Roger McGough Interview: Visualising The Verbal


“We were talking about the project and came up with this idea of having door-sized canvases with old poems written on them,” says Roger McGough.

“But after about three pints we decided to have doors as canvases.” It is at such points in an evening that inspiration is most frequently forthcoming, I suggest, and Roger McGough laughs.

Most of the doors here are, indeed, canvases for Roger McGough’s witticisms and poetry. He’s a hard man to pin down – with children’s poetry, music, theatre adaptations in Tartuffe and assorted media among his body of work.

His wordplay and lexical dexterity are famed. But McGough is not simply a man of funny words. He has been a front-runner, twice, for the position of poet laureate and is currently President of the Poetry Society. He’s seriously good, if not always totally serious. Perhaps it is better to sum him up by saying that he is a very clever man.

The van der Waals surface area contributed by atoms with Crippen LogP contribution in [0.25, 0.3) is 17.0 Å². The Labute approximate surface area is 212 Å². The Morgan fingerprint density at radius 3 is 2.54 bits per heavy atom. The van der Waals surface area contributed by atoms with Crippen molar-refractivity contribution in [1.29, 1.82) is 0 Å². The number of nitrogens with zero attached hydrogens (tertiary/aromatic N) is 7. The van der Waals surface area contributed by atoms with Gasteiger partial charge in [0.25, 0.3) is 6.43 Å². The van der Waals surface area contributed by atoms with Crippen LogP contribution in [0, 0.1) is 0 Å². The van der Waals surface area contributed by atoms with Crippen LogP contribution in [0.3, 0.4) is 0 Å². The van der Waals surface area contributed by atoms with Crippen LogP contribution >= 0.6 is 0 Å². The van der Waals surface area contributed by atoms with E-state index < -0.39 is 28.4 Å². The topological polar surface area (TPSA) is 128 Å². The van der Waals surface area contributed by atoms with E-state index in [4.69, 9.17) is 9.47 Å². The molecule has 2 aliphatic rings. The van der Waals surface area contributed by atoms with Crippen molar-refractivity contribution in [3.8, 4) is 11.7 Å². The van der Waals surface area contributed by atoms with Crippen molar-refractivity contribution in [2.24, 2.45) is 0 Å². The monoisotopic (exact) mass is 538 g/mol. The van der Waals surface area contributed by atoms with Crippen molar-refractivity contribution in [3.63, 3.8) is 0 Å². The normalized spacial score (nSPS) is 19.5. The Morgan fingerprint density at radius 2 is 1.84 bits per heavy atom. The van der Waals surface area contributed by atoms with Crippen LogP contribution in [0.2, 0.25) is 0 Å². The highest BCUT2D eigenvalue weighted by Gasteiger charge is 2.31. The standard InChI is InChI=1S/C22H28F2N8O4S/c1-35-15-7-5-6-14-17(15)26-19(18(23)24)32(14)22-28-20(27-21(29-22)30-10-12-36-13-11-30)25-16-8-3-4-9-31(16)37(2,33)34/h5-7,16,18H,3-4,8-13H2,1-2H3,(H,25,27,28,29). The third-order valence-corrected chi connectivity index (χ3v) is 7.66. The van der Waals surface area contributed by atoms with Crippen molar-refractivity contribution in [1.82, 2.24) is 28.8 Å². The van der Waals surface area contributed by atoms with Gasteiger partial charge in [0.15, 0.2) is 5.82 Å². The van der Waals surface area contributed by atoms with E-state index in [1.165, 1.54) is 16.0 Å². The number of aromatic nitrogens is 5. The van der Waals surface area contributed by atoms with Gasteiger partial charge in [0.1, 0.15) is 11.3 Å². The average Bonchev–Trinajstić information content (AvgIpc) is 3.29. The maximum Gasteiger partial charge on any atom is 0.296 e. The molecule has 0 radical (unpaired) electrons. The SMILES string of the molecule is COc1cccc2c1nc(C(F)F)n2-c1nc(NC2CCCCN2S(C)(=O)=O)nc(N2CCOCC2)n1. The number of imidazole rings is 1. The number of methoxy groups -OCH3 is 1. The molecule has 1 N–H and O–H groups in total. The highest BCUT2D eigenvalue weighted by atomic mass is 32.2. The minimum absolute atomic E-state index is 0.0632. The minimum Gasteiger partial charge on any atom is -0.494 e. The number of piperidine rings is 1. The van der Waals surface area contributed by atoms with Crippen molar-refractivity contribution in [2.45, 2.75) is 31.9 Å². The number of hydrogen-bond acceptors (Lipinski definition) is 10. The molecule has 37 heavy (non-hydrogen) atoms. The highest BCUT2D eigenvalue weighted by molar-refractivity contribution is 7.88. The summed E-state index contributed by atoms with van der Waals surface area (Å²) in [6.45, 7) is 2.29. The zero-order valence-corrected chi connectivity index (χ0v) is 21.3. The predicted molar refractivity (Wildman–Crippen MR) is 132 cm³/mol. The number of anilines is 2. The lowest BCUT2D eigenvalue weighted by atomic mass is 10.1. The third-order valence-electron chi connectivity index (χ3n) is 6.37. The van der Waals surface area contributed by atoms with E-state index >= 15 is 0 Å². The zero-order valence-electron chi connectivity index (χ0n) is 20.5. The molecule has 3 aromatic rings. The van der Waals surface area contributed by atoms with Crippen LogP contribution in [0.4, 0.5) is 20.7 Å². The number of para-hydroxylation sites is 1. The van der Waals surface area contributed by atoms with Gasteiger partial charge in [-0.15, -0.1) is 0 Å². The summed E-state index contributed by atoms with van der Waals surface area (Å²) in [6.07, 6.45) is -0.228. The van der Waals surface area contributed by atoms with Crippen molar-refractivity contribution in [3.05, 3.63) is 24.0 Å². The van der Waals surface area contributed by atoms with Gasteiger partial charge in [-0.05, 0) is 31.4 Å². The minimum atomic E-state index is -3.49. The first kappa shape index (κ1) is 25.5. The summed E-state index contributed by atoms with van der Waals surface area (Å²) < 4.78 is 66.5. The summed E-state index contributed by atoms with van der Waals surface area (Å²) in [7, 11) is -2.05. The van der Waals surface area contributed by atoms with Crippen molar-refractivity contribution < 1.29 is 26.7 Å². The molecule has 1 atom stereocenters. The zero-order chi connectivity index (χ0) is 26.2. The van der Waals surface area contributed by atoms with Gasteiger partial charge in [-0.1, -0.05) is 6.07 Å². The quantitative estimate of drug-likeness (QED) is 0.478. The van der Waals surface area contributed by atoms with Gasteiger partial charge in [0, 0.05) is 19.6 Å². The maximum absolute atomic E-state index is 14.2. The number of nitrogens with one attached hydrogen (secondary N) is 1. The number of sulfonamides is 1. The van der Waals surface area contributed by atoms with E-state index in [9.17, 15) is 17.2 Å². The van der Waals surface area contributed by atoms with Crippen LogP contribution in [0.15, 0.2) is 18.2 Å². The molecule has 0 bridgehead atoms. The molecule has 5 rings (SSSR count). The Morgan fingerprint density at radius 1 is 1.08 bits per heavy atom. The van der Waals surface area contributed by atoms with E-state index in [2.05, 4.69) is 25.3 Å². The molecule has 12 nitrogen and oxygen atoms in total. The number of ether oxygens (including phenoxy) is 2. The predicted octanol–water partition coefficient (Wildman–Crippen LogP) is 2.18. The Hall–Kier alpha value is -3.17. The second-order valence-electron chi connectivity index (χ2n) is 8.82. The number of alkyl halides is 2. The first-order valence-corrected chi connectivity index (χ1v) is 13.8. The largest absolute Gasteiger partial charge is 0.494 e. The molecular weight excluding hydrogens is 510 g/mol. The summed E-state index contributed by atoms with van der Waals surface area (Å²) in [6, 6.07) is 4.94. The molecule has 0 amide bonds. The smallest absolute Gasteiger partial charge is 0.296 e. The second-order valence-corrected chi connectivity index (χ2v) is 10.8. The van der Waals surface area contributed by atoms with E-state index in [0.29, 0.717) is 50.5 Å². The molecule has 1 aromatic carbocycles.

And McGough, along with book binder and artist Mark Cockram and students from Liverpool John Moores, has created a delightful installation at the Museum of Liverpool in the shape of Liverpool Doors. It’s a funny, warm, clever and engaging corner of a museum that, dare we say it, needs an offbeat element.

“Some of the doors have resonance and some were simply sent in by people,” explains McGough.

Among the doors are examples from Bold Street curry house Asha, a door from sculptor Arthur Dooley’s studio, the Trophy Room door from Anfield and a turnstile door from Goodison, a door from Myrtle Street’s old art college (with Museum of Liverpool employee Linda Pinewood’s name on it) and doors from the Everyman and Everyman bistro.

“I wanted the people of Liverpool to be represented too, so we’ve got the Liverpool Saga (a lengthy poem written by the people of Liverpool for 2008, bookended by McGough’s words) at the end of this barricade of doors, mounted on doors from the Everyman,” says Roger as we pass a small painting of a clergyman with a glowing hat on, a recent addition. It’s called Arch Beacon.

“It’s about verbalising the visual and visualising the verbal.”

There are so many details to take in and to mull over that every door in the installation needs consideration. Some, like satisfying puzzles, only reveal their mysteries and pay-offs after a few moments of thought. Liverpool Doors truly does reward an investment of time and effort, something its creator has clearly thought about.